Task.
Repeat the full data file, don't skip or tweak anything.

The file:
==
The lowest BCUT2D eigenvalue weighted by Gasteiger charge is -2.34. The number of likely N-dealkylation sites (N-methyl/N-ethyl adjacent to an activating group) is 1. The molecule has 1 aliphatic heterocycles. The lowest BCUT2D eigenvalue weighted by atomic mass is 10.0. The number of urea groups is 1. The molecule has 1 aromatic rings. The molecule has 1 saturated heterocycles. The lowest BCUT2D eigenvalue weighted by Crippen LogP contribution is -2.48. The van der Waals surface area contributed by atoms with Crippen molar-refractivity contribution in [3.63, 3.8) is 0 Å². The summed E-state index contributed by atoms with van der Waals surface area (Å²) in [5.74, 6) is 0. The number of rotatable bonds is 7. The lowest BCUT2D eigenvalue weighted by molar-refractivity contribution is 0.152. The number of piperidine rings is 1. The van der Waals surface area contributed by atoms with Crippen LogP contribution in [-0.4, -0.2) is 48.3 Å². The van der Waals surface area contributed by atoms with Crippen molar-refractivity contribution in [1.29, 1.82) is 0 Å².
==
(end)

The lowest BCUT2D eigenvalue weighted by Gasteiger charge is -2.34. The number of likely N-dealkylation sites (N-methyl/N-ethyl adjacent to an activating group) is 1. The molecule has 1 aliphatic heterocycles. The lowest BCUT2D eigenvalue weighted by atomic mass is 10.0. The number of urea groups is 1. The molecule has 1 aromatic rings. The molecule has 1 saturated heterocycles. The lowest BCUT2D eigenvalue weighted by Crippen LogP contribution is -2.48. The van der Waals surface area contributed by atoms with Crippen molar-refractivity contribution in [3.63, 3.8) is 0 Å². The summed E-state index contributed by atoms with van der Waals surface area (Å²) in [5.74, 6) is 0. The number of rotatable bonds is 7. The lowest BCUT2D eigenvalue weighted by molar-refractivity contribution is 0.152. The number of piperidine rings is 1. The van der Waals surface area contributed by atoms with Crippen LogP contribution in [-0.4, -0.2) is 48.3 Å². The van der Waals surface area contributed by atoms with Crippen molar-refractivity contribution in [1.29, 1.82) is 0 Å².